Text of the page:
EUGENE, Ore. - One of the biggest housing projects ever for downtown Eugene, got the go signal Wednesday.
The Capstone student high rise has been approved by the Eugene City Council.
Local college students will be able to hang their hat downtown in big numbers, starting in 2013.
Eugene councilors voted for the tax breaks to make the apartment project possible.
City councilors gave the thumbs up for the Alabama-based firm to build an $89-million, 5 story high rise for student housing. The shuttered Peacehealth downtown medical building (13Th and Olive St.) is the site for the project.
"Actually the whole project is on the spur of the moment," said city councilor Betty Taylor in opposing the deal.
Taylor and councilor George Brown objected to big tax breaks in the package.
It includes 10 years of property tax breaks for Capstone equaling $8.5-million. George Brown pushed for a shorter term and fewer tax breaks, saying $8.5-million is too much for local government to give up.
He told the council, "Oh now it's risky...no, it's too risky. It's like, you seem like you can't have it both ways."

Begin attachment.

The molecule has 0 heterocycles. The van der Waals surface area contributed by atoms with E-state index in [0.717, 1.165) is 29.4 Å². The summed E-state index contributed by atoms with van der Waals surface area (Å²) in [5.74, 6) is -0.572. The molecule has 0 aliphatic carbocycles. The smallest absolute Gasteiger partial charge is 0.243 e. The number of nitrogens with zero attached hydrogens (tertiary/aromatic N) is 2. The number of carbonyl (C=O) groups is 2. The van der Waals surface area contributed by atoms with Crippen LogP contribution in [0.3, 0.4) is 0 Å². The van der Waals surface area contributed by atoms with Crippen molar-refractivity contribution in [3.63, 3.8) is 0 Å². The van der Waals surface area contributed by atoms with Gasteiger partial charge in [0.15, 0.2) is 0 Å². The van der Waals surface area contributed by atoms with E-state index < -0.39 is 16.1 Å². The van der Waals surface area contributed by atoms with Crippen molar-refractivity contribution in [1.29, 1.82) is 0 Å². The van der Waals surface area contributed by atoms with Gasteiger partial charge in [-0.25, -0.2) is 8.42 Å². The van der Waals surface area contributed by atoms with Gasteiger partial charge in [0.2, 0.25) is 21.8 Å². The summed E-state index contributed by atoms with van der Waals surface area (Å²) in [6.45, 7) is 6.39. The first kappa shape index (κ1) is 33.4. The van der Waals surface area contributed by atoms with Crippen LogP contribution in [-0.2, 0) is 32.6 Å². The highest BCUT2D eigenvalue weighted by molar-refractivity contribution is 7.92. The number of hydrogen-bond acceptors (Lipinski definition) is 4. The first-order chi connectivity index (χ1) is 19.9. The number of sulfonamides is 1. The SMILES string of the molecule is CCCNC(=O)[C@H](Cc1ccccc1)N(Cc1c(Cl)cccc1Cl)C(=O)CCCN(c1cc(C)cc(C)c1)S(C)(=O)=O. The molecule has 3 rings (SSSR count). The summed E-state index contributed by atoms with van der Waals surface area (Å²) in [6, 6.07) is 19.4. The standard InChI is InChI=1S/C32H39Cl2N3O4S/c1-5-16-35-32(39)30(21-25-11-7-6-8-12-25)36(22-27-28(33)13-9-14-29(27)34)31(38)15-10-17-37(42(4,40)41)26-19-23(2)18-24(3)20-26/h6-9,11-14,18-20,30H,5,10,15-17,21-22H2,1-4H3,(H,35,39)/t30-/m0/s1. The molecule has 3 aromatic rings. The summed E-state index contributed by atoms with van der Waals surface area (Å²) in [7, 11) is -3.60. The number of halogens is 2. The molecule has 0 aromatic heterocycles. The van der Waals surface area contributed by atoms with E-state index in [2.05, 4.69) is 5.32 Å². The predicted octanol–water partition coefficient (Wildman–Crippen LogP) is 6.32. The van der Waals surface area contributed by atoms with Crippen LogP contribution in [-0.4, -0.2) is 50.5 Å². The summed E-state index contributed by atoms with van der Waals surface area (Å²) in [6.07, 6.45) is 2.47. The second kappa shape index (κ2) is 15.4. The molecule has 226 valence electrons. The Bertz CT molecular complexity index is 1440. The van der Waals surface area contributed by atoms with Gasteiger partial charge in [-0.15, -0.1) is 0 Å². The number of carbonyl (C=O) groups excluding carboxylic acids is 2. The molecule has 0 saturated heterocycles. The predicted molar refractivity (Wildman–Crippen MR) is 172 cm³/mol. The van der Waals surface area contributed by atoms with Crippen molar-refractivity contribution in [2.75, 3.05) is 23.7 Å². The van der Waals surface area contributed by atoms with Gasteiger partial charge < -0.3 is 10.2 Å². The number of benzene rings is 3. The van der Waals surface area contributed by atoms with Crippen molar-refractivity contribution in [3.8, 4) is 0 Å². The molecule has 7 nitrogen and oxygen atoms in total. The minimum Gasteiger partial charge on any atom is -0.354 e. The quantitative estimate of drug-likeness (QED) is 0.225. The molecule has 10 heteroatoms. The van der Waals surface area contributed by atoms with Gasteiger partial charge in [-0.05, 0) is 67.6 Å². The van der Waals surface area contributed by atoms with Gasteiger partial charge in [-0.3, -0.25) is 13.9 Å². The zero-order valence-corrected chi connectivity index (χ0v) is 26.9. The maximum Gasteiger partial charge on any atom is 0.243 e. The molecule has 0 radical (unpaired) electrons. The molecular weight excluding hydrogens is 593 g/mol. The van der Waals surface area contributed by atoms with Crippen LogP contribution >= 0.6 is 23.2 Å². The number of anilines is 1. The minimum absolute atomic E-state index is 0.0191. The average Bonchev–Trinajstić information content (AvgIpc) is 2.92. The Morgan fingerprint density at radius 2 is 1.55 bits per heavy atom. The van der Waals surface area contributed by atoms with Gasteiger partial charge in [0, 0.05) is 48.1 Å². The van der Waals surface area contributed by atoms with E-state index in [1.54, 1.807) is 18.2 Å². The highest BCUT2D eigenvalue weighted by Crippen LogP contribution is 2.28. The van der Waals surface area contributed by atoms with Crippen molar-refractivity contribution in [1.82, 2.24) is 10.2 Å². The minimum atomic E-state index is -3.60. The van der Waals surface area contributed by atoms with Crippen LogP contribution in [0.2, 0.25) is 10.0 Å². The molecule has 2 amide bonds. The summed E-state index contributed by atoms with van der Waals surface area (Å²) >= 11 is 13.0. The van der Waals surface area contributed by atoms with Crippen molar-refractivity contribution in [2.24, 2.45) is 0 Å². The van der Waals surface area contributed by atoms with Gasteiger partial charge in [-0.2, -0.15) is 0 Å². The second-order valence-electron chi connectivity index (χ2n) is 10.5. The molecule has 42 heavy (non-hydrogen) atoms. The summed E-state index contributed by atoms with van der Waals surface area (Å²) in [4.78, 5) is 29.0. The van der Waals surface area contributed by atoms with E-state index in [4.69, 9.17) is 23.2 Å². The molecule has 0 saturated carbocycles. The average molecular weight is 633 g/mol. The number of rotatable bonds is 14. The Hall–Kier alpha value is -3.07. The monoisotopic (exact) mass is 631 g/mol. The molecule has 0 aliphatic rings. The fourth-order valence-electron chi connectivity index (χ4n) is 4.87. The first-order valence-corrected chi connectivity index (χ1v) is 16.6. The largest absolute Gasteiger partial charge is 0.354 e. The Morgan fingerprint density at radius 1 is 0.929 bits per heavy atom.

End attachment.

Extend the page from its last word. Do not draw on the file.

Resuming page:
It boiled down to either 7 years of tax breaks, the Brown plan or 10 years, the original plan. In the end, 6 out of 8 councilors felt 7 years would be a deal killer.
"Moving this from 10 years to 7 makes the project financially nonviable--which means it would basically kill the project," remarked Ward 8 councilman, Chris Pryor.
Capstone has said it needs the 10 years of tax breaks to boost its return on investment ratio.
Councilors went with ten years for the tax breaks.
A downtown neighborhood leader said his concerns of too many college students dumped on downtown were resolved. David Mandelblatt said after the meeting,
"They agreed to put in 2 phases, so that relieves the pressure of dropping the big load (of students) all at the same time."
North Eugene councilor Mike Clark added, "I think that this moves our downtown just another few yards down the field.
"The next "first down" comes in June when demolition starts on the old Peacehealth building.
Planner Nan Laurence told KVAL News construction on phase-1 could begin
by late this summer.
Betty Taylor said concerns from the nearby Olive Plaza senior high rise are not being addressed. She read a letter from Plaza managers concerned about construction noise when work begins
at the site, dust pollution and future parking needs.